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I know that in France, as late as the early 20th century, although I'm not sure if this is true now, a university student (undergrad or grad?) would take a nationwide concours exam to receive the aggrégation "to be aggregated" in the French school system and be able to teach at lycées ("high schools"?), académies (universities), and grandes écoles.

Was one with an aggrégation essentially a TA?

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The answer depends both on the time period you want to consider and on the fields. Let me try to give a partial answer.

Generally speaking, agrégation is indeed a nationwide competitive exam designed to recruit high school and classes préparatoires teachers. For a long time students began preparing for it after 4 years of university study, as it required a maîtrise. Nowadays, presenting the agrégation requires a master's degree, but for most students the master would in fact coincide with the competitive exam preparation.

The majority of successful candidates will end up being teachers in high school, junior high or (for a few) classes préparatoires. In first approximation, the answer to your question is therefore "no": the agrégation is not primarily designed to select "TA".

However, having the agrégation is not neutral for "TA" positions. Nowadays, for PhD students, it is much easier to obtain a teaching job if you passed the agrégation, as you will be given priority over students who did not. Additionnally, in some fields (mostly humanities) it is a requirement to have agrégation before even beginning a PhD (I am pretty sure there is no official rule to that effect, but an extremely generalized practice). So in a way, yes, having the agrégation helps become a TA.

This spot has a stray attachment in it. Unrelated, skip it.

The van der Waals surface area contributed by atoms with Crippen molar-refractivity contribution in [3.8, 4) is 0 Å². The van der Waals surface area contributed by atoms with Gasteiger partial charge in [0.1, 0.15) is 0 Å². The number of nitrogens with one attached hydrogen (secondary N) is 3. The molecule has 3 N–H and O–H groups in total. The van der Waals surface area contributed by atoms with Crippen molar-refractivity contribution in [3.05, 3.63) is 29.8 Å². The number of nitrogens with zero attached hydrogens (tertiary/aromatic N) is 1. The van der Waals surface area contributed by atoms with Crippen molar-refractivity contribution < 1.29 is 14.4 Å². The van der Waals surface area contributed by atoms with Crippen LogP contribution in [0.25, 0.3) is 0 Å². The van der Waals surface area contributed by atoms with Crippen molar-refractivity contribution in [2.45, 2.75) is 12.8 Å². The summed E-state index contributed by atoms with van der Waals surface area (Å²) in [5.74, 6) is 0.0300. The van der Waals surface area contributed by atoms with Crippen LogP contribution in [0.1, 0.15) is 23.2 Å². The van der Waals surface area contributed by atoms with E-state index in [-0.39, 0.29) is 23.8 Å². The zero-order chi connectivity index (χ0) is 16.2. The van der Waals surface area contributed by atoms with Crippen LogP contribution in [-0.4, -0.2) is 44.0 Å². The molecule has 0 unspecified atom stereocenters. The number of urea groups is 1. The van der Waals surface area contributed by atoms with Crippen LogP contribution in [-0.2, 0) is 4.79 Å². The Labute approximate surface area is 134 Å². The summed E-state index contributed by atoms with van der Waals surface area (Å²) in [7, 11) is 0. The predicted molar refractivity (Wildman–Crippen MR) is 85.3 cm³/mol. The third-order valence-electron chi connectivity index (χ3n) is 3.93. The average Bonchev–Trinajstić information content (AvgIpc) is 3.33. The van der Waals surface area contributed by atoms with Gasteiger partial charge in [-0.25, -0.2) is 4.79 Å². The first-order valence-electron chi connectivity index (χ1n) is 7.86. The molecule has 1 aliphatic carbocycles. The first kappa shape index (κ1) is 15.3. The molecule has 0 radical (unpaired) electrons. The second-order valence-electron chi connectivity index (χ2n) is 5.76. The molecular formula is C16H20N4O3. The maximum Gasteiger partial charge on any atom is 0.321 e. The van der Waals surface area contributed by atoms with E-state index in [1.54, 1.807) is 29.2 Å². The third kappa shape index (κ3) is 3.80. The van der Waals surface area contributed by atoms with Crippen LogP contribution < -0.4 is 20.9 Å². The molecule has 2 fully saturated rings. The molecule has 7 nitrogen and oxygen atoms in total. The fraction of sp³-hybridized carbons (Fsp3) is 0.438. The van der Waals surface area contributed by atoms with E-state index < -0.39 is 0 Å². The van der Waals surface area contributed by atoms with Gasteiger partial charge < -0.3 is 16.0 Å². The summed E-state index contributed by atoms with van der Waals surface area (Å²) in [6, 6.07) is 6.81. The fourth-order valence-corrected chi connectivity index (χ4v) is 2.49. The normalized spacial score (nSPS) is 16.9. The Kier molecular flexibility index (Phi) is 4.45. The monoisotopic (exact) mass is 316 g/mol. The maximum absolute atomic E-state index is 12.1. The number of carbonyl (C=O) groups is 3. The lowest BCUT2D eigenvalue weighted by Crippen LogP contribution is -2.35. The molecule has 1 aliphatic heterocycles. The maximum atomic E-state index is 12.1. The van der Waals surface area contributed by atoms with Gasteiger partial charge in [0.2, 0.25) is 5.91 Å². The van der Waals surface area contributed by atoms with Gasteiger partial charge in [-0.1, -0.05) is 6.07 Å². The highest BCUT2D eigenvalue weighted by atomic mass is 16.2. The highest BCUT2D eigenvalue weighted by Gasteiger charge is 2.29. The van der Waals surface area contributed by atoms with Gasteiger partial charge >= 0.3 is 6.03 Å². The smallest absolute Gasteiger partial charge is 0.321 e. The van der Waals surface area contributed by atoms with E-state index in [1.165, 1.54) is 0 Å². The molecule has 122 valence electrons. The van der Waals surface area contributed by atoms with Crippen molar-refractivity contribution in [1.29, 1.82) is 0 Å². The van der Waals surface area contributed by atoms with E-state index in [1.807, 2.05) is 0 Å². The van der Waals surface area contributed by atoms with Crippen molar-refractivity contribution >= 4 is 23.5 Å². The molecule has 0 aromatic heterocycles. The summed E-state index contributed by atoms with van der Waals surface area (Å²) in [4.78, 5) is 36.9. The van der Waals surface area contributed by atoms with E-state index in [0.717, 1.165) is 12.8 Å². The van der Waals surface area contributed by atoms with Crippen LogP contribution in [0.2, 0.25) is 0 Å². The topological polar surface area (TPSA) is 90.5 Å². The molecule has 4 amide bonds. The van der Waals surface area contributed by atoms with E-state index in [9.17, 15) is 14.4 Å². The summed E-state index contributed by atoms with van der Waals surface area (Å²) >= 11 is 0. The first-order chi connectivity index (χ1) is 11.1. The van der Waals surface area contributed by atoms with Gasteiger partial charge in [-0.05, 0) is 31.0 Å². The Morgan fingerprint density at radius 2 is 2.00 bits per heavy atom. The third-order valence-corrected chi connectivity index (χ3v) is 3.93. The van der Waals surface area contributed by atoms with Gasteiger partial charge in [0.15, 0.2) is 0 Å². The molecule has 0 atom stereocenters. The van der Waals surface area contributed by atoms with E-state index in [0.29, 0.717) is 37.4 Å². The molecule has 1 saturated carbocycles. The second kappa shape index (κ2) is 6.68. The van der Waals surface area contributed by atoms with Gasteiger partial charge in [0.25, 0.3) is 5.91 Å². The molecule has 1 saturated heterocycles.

Some decades ago (since your question is about history), there was a faculty position called maître assistant, which seems to correspond pretty well to "TA" (the maître assistant was apparently in charge of making students work in small groups) and was indeed accessible with agrégation. This position no longer exists: it was merged within the "corps des maîtres de conférence", to enter which you need a PhD.

Finally, note that in law, political science, economics and management agrégation can play a role very different from what I describe above. As I understand, they are designed to recruit university professors, but I really do not know much about it.

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    (+1) The agrégation in question in the last paragraph (technically agrégation de l'enseignement supérieur) is simply something entirely different that happens to have the same name. In economics and management, there is even an agrégation for secondary school teachers and several for university professors but passing the first one obviously does not make you a university professor in either disciplines. – Relaxed Mar 7 '14 at 7:10

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